• WWII –
    The total scope of the conflict from when it started in the 1930’s till its finish in 1945.
    That every ocean was a front in the war.

    And the results of the war still shape global politics today.

  • Eagle1

    World War II and its aftermath. As the Civil War changed the U.S. as a nation, WWII changed the U.S. and the world, spelling the end of empires, the rise of new nations, global enterprises and developed the industrial might of the U.S.

    There was an American swagger: “Can Do” and “The difficult we do immediately, the impossible takes a little longer.” And it wasn’t bragging, because we could do it.

    The logistical challenges that were overcome set the stage for so much of the following decades as well as giving Americans the confidence that nothing was impossible. The race to control the atom, aviation advancements, rocket technology, computers and electronics all continue to impact our modern world in space flight, communications satellites, GPS navigation. As the world shrank, there was sharing of goods and food stuff on a scale never imagined before. You can argue that modern health care grew out of the needs of the services and that massive government projects needed to power the wartime industrial system brought power and light to our interior. New forms of transportation like oil and gas pipelines shipped energy from remote areas to population centers.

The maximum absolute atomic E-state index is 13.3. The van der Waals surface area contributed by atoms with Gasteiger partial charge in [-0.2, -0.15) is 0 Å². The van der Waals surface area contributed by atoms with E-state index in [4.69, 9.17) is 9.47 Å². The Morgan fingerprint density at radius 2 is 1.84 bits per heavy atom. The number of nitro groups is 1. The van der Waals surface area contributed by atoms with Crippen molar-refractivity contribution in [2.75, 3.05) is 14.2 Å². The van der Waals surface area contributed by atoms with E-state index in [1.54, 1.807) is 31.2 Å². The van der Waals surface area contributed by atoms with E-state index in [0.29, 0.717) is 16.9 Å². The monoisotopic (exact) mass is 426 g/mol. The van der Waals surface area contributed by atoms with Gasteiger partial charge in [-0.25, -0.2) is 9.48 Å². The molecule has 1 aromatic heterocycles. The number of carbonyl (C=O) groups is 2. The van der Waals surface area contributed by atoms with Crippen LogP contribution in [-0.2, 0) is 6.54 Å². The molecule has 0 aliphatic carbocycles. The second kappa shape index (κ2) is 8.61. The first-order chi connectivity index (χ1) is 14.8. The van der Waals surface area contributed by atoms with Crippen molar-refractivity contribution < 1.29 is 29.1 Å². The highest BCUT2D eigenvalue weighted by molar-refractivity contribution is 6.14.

The GI Bill sent millions to college and grew our universities. The VA home loan guarantees sparked our modern housing boom. The Defense Highway system grew our transportation and shrank our country.

    The fostering of new democracies in Germany and Japan and the rebuilding of their economies instead of imposing harsh punishment showed lessons learned from the first Great War.

    Atomic weapons, used twice, may have ended war on a global scale forever.

  • Herb Schaltegger

    WWI – It was the last conflict where combat (especially at sea) was so singularly in the hands of individual ship and squadron commanders, operating mostly independently or under conditions of very limited oversight, with very real logistical issues and relatively few technological aids for navigation, communications, control and combat. Ships and men often fought as truly independent entities, doing the best they could under extremely difficult constraints to follow often vague or contradictory orders, using only the limited supplies on hand and the training and experience they had earned. Disclaimer: I am currently re-reading Massie’s “Castles of Steel” at the moment, which no doubt informs this answer.

  • sid

    The period between the War of 1870 and World War One. It is the period that most resembles these times…

  • fabulous comments by all thanks

  • I mostly enjoy the battle history of the Navy. For overall warfare I think I gravitate towards WW2. For living it? Cold war easily, having been a “Cold Warrior” from 1981 to 1985.